My inspiration wall is full of all my mentors throughout my life, including teachers, family and friends. My biggest inspiration comes from my mother and father who were hard working Chinese immigrants with old world traditional views and strict work ethics. I was raised as an American but was influenced by the Chinese and Southern culture. I especially admire generously compassionate people who are not afraid to be themselves to show their spirituality, humanism and humility. My husband is one of those people that I admire on my inspiration wall. My inspiration wall has a large place for my long time mentor and friend, Marion Kirk Jones, who passed away this past April, almost one month shy of her 93rd birthday. She has probably had the biggest influence on my artistic and choreographic careerl. Other inspirations are the great pioneers of modern dance such as Martha Graham, Alvin Ailey, Jose Limon, Alwin Nikolais, Louis Horton, Merce Cunningham, Paul Taylor, Daniel Nagrin, and so many more. The list is endless. I am also inspired by the up and coming emerging dancers who test the limits of what the human body is capable of doing. My father-in-law would say, "Show them greatness!"
I have learned the most of what I know from my mentors and the many experiences that I have encountered all throughout my life. I learn the most through observation and instigation. I have learned most of what I do by just doing what I do. I try to learn from my mistakes by not repeating them. I learn things from my dancers and people that I work with and from people that I meet. I learn from children that I teach and see how they respond to what I have to offer. I learn an awful lot from television, radio, news articles, and social media. I am learning something everyday.
Good work should always stand on its own. Good work should always be remembered. Good work comes from hard work. Good work should always have an impact on the audiences that it serves. Good work should always be created from the heart and soul of its creator. Good work should always inspire you and others to continue to do good work.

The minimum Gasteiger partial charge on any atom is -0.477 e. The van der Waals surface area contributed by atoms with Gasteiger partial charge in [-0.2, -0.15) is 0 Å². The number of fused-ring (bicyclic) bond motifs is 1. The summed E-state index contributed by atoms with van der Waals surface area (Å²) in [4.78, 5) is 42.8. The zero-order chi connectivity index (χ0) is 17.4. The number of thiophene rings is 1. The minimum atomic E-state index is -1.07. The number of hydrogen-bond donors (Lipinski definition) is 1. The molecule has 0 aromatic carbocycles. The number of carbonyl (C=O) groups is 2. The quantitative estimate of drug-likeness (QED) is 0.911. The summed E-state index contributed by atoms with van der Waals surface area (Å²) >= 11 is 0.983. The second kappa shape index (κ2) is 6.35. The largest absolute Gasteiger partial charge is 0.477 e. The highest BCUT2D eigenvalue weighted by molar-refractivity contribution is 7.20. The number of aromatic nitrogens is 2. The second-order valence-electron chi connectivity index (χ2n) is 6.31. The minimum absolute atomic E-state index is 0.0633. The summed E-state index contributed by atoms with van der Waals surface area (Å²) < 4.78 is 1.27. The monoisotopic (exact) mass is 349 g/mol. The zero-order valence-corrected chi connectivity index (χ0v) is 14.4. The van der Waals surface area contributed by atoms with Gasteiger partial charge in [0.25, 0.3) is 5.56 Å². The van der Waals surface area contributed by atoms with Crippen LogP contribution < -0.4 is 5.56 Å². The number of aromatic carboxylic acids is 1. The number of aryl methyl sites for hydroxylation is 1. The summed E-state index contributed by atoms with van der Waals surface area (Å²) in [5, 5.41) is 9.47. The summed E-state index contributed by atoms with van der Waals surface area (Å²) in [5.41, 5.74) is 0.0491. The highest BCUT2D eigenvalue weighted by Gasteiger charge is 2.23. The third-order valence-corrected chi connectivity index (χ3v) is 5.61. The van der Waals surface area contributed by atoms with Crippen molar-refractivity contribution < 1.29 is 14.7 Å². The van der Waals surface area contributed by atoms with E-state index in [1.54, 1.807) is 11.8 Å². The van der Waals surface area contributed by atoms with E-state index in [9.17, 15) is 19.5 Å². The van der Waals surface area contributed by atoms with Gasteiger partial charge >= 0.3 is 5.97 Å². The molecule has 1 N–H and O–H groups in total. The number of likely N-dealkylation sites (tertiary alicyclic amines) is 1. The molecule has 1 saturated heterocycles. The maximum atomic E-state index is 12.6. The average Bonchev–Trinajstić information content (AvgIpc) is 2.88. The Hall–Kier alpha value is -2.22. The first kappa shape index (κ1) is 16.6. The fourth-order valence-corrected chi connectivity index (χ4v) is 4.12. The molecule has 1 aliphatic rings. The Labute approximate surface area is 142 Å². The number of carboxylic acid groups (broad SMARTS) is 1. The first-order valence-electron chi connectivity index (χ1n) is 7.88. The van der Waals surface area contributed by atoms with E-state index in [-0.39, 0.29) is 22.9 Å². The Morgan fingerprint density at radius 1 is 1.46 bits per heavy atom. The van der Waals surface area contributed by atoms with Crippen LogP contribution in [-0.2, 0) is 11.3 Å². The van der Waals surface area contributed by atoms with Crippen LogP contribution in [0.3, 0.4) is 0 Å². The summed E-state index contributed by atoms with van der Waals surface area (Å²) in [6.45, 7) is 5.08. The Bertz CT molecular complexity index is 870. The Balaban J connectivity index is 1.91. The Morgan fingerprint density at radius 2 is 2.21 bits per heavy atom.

The Phoenix creative scene is a wonderful mix of so many different artists with creative and innovative ideas and philosophies. I wish there could be more free time for artists to gather socially to share their art outside of shows and exhibitions. I am a founding member and president of the Arizona Dance Coalition, and one of our goals was to create connection amongst our dance community statewide. We still function on a grassroots level, but we have slowly grown our membership, and hope to continue to reach more dancers, companies, studios, venues, presenters, dance enthusiasts, etc. Our website calendar, monthly e-newsletter and social media postings help to promote awareness about what is happening with the dance scene in Arizona. Sometimes I feel like the Phoenix creative scene could use more exposure through news media and support from the general public. There are a ton of wonderful artists in our Phoenix community, I wish more people would get out to see them and support them, and support each other.
See the 2014 edition of 100 Creatives:
100. Bill Dambrova 99. Niki Blaker 98. Jeff Slim 97. Beth May 96. Doug Bell 95. Daniel Langhans 94. Nanibaa Beck 93. Nicole Royse 92. Ib Andersen 91. Casandra Hernandez 90. Chris Reed 89. Shelby Maticic 88. Olivia Timmons 87. Courtney Price 86. Travis Mills 85. Catrina Kahler 84. Angel Castro 83. Cole Reed 82. Lisa Albinger 81. Larry Madrigal 80. Julieta Felix 79. Lauren Strohacker 78. Levi Christiansen 77. Thomas Porter 76. Carrie Leigh Hobson 75. Cody Carpenter 74. Jon Jenkins 73. Aurelie Flores 72. Michelle Ponce 71. Devin Fleenor 70. Noelle Martinez 69. Bucky Miller 68. Liliana Gomez 67. Jake Friedman 66. Clarita Lulić 65. Randy Murray 64. Mo Neuharth 63. Jeremy Hamman 62. La Muñeca 61. Kevin Goldman 60. Emily Costello 59. Kerstin Dale 58. Vara Ayanna 57. Nathaniel Lewis 56. Ruben Gonzales 55. Lisa Poje 54. Bobby Zokaites 53. Frances Smith Cohen 52. Julie Rada 51. David Miller 50. Xanthia Walker 49. Kyllan Maney 48. Cary Truelick 47. Constance McBride 46. James D. Porter 45. Allyson Boggess 44. Abigail Lynch 43. Ashley Cooper 42. Jaclyn Roessel 41. Brandon Boetto 40. Melissa Dunmore 39. Gavin Sisson 38. Rossitza Todorova 37. Monica Robles 36. Josh Kirby 35. Jesse Perry 34. Yai Cecream 33. Nathan Blackwell 32. Carley Conder 31. Ben Willis 30. Nicole Michieli 29. Brian Cresson 28. Tyson Krank 27. Mikey Estes 26. Anwar Newton 25. Sarah "Saza" Dimmick 24. Tato Caraveo 23. Jorge Torres 22. Laura Spalding Best 21. Shawnte Orion 20. Mike Olbinski 19. Christina You-Sun Park 18. Jon Arvizu 17. Anya Melkozernova 16. J.B. Snyder 15. Damon Dering 14. Rebekah Cancino 13. Liz Warren 12. Timothy Brennan 11. Mimi Jardine 10. Rosalind Shipley 9. Nic Wiesinger 8. Kendra Sollars 7. Dan Hull 6. Elizabeth Maria Naranjo 5. Cody Nathaniel Johnson 4. Amy Radcliffe 3. Plastic Monsters
Get the Arts & Culture Newsletter
Find out about upcoming performances, exhibitions, openings and special events happening in the Phoenix art and theater scene.